Strengths: STEEL IS REAL! For everyday use this thing is fine. Not as light as aluminum but sounder for daily use. Also the frame geo is fine for around town riding, and with a rigid fork and better parts (including street tires) it makes an excellent utility bike. The bike comes with mounts for a rear rack, and it lacks many flaws of cheaper mountainbikes such as upen top, bolt on seatposts or solid rear axles... both wheels have quick release and it comes with an aluminum seatpost with a allen bolt seat clamp. Cable routing is nice as it routes the cables along the top tube not the DT, so when you go to wipe off the bike after riding in foul weather the cables aren't in the way.
Weaknesses: It came with ugly grip shifters and a quick release seatclamp. I happened to have an allen-key seatclamp and a pair of old friction thumb shifters which worked. The cranks suck, the chainrings are permanently attached -- a common failing among "entry level" mountainbikes and hybrids that you would never get away with on a road bike. Crank upgrades and installing a decent rigid for is next.
As a basis for building a bike YOU want, get one, it's fine for bombing around on, but is more a commuter or urban bike than a real serious mountainbike. With a rigid fork and component changes it could be real fun.
Similar Products Used: Specialized Hardrock (old steel model) with a single frotn chainring and an 8 spd rear wheel hooked to a thumb shifter, that I built up myself; a Trek 4500 with a surly fork I installed running a fixed cog on one side and a single speed freewheel on the other
Bike Setup: Stock seatpost and stem. Flat bar, cut somewhat shorter. Stock derailliers hooked to thumb shifters. Stock seat (for now). Replaced quick release seatpost clamp with a allen bolt model to deter opportunity thieves. Am going to replace the heavy shocks with a rigid fork and the crappy cranks with decent cranks that have bolt on, removeable chanrings. Am installing street slicks and removing the knobby tires.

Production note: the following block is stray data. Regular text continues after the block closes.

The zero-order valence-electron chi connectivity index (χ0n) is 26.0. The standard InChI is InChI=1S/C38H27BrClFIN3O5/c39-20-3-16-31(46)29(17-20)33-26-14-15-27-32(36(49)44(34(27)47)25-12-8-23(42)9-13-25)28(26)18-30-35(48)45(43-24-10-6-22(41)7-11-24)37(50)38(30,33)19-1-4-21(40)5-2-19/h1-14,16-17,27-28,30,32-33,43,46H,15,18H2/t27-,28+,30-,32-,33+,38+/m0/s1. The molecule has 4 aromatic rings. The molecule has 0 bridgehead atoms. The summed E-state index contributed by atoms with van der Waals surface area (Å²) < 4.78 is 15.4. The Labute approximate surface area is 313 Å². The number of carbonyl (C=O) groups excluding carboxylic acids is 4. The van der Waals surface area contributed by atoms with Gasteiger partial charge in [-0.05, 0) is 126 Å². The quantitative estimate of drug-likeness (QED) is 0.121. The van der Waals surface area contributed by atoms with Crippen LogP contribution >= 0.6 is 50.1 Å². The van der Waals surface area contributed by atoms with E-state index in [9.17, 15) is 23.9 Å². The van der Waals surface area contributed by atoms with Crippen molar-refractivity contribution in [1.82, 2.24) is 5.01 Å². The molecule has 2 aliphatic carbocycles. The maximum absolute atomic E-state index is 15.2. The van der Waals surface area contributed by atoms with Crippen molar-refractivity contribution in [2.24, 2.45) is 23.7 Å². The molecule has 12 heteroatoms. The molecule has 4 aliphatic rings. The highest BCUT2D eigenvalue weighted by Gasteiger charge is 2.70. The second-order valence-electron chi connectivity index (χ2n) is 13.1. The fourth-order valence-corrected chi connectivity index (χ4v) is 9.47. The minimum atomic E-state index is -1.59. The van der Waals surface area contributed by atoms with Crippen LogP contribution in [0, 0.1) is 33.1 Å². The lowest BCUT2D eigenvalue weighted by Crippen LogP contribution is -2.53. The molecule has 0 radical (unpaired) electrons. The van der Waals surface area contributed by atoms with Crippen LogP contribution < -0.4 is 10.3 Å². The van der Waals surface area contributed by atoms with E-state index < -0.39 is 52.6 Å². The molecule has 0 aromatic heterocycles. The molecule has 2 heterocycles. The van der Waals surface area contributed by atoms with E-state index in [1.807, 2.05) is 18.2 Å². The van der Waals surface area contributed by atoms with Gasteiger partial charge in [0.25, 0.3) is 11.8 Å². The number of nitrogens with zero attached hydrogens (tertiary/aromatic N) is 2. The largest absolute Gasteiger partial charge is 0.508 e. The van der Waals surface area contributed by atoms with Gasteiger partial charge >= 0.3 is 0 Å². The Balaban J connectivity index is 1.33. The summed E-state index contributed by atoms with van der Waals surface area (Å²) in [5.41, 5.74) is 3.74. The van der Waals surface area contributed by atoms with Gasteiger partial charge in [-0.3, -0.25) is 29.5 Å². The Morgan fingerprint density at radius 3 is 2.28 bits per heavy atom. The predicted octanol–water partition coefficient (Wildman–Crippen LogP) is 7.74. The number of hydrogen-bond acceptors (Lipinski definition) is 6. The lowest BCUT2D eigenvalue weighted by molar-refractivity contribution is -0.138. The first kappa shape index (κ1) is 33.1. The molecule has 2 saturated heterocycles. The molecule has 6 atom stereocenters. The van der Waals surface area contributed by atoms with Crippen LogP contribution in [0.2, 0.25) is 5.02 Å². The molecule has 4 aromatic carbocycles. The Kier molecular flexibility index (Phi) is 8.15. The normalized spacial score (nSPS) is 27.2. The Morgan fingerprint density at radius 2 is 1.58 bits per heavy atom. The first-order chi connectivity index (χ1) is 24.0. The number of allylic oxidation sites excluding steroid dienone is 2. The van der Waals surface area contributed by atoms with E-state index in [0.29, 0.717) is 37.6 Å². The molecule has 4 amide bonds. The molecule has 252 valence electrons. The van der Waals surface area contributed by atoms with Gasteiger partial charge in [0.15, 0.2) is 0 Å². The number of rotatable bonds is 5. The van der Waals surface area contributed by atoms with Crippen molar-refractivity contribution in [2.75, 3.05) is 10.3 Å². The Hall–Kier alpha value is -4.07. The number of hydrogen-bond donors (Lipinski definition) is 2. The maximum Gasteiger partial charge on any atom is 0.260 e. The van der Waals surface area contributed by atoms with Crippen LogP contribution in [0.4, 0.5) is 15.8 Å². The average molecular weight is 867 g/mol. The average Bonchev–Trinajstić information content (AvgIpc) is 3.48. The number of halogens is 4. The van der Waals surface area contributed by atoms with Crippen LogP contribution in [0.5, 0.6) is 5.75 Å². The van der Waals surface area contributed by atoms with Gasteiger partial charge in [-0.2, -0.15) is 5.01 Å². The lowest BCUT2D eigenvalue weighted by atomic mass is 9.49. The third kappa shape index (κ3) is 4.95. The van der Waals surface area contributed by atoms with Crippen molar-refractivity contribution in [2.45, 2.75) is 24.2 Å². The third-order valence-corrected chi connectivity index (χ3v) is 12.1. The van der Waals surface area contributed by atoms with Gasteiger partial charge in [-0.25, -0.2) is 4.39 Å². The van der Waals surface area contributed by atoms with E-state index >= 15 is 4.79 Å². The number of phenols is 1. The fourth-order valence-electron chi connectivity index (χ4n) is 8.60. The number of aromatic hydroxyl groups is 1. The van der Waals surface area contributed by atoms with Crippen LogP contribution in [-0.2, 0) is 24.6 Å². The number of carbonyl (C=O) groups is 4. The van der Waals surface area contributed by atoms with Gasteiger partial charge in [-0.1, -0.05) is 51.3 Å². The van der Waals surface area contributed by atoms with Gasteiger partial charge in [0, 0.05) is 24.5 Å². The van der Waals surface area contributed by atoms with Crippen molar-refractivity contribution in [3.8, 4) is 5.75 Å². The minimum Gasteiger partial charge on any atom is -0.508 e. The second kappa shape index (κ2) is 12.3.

from SURREY, BRITISH COLUMBIA
Date Reviewed: December 25, 2002
Strengths: stable ride similar to my Kona Lavadome i feeL more centered on this bike than any other i own or have owned Has a plush ride Shifts smoothly Brakes well Quiet knobbies translating as low rolling resistance Sram type handlebar shifters
Weaknesses: Heavy - approx 30 lbs
Not sure I like the seat - too plush but still too early to tell yet
I was attracted to the bike initially because of the price (boxing day sale price) and the fact it had a nice look, a nice paint job, and a quality front fender
I commute from Surrey - Guildford area to BCIT technical college in Burnaby, a round trip of 50 kilometres a day. I average year round 200 km a week of riding which equals approximately 11,000 km a year on a route which includes several hills which out East they call mountains ie 300-400 vertical feet on a one mile grade ie Royal Oak, Johnson Hill, Canada Way, 6th Ave in New Westminster, Willingdon Avenue, 104th Ave from Scott Road I pound uphills which results in new drivetrains (chains, sprockets, cassettes, rear wheel sets, deraillers ) every 6000 to 10000 km It is cheaper to buy a new bike on sale than to replace the LX & XT drivetrain on my Raleigh Chill My first impressions of the KHS SPORT are favourable. The balance and the stability of the bike allows easier head turning to look for traffic approachingbehind and balancing the bike at intersection lights. Initially, i was hesitant about the front fork because it felt too plush and had no adjusments. These concerns dissipated after my first commute home because the sidewalk portions of the commute were so much smoother than any other bike i have owned, especially niticeable at the junctions between the road and the sidewalk lips. After i added barends and magnesium pedals, i found the bike to be quite an efficient hauler. I attribute the plushness of the ride to the front fork and the tensile steel chainstays plus the half CroMo - Beta downtube frame design.I find the bike an efficient pedaller. The bike's balance allows good control around corners, staying on the bike at an intersection without dismounting, etc. The paint is a high quality metallic reddish-brown which blends well with the yellow magnesium pedals. The bike is heavy, which I knew and perhaps is not as snappy as an aluminium 7005 or 6061 but this is not a concern as my main purpose for a long commute,which includes hauling up to 25 lbs of gear, tools, food, books, etc. is comfort, no frame flex, a smooth ride and shifters that work well in rain and dirt conditions. So far a very pleasant surprise, considering the bike's low price ie I paid almost $2000.00 for the Rocky Mountain Thunderbolt. My only reservation to my review is that i have not yet ridden thousands of miles on it yet. We will see!!!!!!!!!!!!!!!